As bond prices steady, yields a factor to watch

July 17, 1995|By Bloomberg Business News

NEW YORK -- When bonds stop rallying, bond yields matter more.

Investors say those bonds that pay the most will do best in the second half of 1995, after a first-half surge in bond prices.

The rally can't keep going at the pace of the first six months, they say, so it's time to look for securities that provide a bit more yield than U.S. Treasuries. The potential winners are corporate, municipal and mortgage-backed bonds.

"We've structured [our funds] with the idea that what will be important will be coupon income rather than price appreciation," said Denis Jamison, who oversees more than $550 million at Lexington Management in Saddle Brook, N.J.

"We don't think there's much more to the rally."

He is counting on low interest rates to resuscitate the economy, especially the housing market, where sales are rising and lenders taking in more mortgage applications.

"We think the money is going to be made in coupon income," he said.

"Yields have dropped from 8 percent to about 6.6 percent. They could go to 6.5 percent, or even 6.25 percent, but most of the big money has already been made."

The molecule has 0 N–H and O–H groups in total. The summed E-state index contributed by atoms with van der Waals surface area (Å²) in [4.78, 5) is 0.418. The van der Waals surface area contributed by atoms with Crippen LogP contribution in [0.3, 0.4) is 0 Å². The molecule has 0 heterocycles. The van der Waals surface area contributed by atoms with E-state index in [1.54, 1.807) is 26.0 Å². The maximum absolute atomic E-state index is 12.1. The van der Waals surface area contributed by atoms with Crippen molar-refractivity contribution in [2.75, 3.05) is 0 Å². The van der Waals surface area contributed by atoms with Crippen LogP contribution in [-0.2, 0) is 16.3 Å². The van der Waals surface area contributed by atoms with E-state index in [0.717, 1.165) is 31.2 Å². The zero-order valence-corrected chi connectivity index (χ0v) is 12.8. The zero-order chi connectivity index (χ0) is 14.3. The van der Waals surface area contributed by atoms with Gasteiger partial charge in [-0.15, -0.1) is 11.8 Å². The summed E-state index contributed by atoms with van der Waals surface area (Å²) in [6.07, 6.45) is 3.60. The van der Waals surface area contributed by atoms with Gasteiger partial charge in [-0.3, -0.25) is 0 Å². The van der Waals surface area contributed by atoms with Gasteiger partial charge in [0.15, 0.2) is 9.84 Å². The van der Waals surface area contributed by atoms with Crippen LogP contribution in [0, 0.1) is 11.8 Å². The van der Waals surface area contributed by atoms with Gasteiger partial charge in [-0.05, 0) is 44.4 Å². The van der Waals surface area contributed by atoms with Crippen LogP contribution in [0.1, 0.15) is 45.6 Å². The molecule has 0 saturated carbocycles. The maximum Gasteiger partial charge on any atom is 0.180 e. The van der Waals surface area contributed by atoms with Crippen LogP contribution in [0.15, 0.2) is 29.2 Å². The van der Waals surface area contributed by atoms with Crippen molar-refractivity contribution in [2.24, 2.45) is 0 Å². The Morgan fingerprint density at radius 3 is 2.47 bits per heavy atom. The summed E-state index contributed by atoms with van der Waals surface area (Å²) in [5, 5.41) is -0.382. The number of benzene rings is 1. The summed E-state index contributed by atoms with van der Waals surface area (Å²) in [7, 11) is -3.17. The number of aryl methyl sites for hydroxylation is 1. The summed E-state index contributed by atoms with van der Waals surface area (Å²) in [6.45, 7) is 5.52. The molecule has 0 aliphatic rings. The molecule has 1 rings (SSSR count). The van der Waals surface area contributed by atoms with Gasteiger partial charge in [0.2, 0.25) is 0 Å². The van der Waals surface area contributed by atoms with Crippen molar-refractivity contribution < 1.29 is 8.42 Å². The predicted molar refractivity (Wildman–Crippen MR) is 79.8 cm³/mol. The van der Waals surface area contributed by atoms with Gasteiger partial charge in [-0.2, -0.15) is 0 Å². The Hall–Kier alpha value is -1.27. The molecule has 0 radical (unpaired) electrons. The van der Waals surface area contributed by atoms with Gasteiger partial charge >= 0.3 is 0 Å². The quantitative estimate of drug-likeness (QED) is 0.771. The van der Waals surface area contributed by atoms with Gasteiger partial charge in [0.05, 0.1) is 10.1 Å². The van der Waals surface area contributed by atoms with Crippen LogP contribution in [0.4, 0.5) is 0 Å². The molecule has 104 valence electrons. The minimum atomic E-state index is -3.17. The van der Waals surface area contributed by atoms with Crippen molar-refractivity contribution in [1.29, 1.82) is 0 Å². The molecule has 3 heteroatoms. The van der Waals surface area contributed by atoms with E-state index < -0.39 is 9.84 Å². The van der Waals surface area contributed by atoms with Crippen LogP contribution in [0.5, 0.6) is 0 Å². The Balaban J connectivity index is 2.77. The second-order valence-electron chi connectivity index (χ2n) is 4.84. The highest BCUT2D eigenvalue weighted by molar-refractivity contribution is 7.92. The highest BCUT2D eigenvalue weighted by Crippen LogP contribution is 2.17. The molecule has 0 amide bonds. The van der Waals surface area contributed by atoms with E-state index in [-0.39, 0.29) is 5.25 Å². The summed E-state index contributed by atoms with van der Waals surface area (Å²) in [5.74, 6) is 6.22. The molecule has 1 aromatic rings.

Corporates could spend the year in the top spot if investors are right. Corporates have earned more money as a group than any other U.S. bond market so far, according to figures from Lehman Brothers.

The bonds returned 13.8 percent through June, two points more than Treasuries. Mortgage-backed securities returned 10.73 percent.

Total return is the interest in come on a bond, plus reinvested interest and principal, and any change in the bond's price. Sometimes, as in the first half of this year, a bond's price contributes more to its return than interest income.

The price of the Treasury's 30-year bond, for example, rose 16 percent this year, accounting for almost all of the 19.7 percent return.

The yield on the 30-year bond fell 126 basis points in the first six months of the year, to 6.62 percent.

The record low yield since the Treasury began selling bonds regularly in 1977 is 5.79 percent, set in October 1993. If it holds, it will be the biggest one-year plunge in yield since 1986, when the bond fell 217 basis points to 7.27 percent.

As much as yields fell this year, they can't possibly fall a similar amount in the next six months. Investors say they recognize that price appreciation won't be as big a component of their return as it was in the first half, and that absolute yield is the best way to play the game.

Robert Schumacher, chief bond strategist for Kemper Mutual Funds in Chicago, said much of the firm's $25 billion of debt securities is invested in noncallable corporate bonds because they yield more than benchmark Treasuries.

An "A"-rated industrial company bond that matures in 10 years yields 6.88 percent, or 70 basis points more than a 10-year Treasury note.

These bonds "are going to have something that all investors want: coupon income," Mr. Schumacher said. "It makes sense to own noncallable, income-producing assets in the environment we see for the next six months. So we like corporate bonds, and we like them a lot."

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